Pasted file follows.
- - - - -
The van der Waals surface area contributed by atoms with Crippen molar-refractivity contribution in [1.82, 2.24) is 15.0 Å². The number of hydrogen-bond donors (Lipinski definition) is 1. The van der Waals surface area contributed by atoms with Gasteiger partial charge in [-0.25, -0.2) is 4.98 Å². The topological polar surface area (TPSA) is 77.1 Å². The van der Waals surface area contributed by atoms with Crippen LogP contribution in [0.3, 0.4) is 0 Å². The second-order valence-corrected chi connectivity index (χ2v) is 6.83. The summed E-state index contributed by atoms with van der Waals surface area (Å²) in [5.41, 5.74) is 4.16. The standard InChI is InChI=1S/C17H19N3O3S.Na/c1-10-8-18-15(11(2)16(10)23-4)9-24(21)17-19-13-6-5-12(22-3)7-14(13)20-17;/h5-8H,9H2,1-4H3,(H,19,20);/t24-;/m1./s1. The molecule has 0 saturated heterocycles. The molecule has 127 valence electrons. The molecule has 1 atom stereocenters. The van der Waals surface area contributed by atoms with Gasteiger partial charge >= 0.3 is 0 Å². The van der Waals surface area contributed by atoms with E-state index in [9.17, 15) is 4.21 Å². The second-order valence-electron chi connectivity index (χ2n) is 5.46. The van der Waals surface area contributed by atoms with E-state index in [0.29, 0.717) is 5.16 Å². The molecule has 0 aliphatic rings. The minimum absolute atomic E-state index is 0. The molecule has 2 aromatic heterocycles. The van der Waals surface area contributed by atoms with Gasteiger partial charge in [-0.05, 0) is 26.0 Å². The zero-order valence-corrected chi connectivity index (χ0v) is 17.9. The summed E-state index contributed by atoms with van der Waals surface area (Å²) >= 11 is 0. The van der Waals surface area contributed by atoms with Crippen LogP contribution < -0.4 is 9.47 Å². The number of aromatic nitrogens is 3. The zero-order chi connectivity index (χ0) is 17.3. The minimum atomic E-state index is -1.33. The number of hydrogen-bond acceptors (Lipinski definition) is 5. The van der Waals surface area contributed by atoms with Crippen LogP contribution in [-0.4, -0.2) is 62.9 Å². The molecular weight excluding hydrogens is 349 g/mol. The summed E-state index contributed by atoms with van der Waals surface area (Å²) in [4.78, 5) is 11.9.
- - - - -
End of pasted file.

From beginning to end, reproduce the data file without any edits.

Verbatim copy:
The van der Waals surface area contributed by atoms with Crippen molar-refractivity contribution in [1.82, 2.24) is 15.0 Å². The number of hydrogen-bond donors (Lipinski definition) is 1. The van der Waals surface area contributed by atoms with Gasteiger partial charge in [-0.25, -0.2) is 4.98 Å². The topological polar surface area (TPSA) is 77.1 Å². The van der Waals surface area contributed by atoms with Crippen LogP contribution in [0.3, 0.4) is 0 Å². The second-order valence-corrected chi connectivity index (χ2v) is 6.83. The summed E-state index contributed by atoms with van der Waals surface area (Å²) in [5.41, 5.74) is 4.16. The standard InChI is InChI=1S/C17H19N3O3S.Na/c1-10-8-18-15(11(2)16(10)23-4)9-24(21)17-19-13-6-5-12(22-3)7-14(13)20-17;/h5-8H,9H2,1-4H3,(H,19,20);/t24-;/m1./s1. The molecule has 0 saturated heterocycles. The molecule has 127 valence electrons. The molecule has 1 atom stereocenters. The van der Waals surface area contributed by atoms with Gasteiger partial charge >= 0.3 is 0 Å². The van der Waals surface area contributed by atoms with E-state index in [9.17, 15) is 4.21 Å². The second-order valence-electron chi connectivity index (χ2n) is 5.46. The van der Waals surface area contributed by atoms with E-state index in [0.29, 0.717) is 5.16 Å². The molecule has 0 aliphatic rings. The minimum absolute atomic E-state index is 0. The molecule has 2 aromatic heterocycles. The van der Waals surface area contributed by atoms with Gasteiger partial charge in [-0.05, 0) is 26.0 Å². The zero-order valence-corrected chi connectivity index (χ0v) is 17.9. The summed E-state index contributed by atoms with van der Waals surface area (Å²) >= 11 is 0. The van der Waals surface area contributed by atoms with Crippen LogP contribution < -0.4 is 9.47 Å². The number of aromatic nitrogens is 3. The zero-order chi connectivity index (χ0) is 17.3. The minimum atomic E-state index is -1.33. The number of hydrogen-bond acceptors (Lipinski definition) is 5. The van der Waals surface area contributed by atoms with Crippen LogP contribution in [-0.4, -0.2) is 62.9 Å². The molecular weight excluding hydrogens is 349 g/mol. The summed E-state index contributed by atoms with van der Waals surface area (Å²) in [4.78, 5) is 11.9.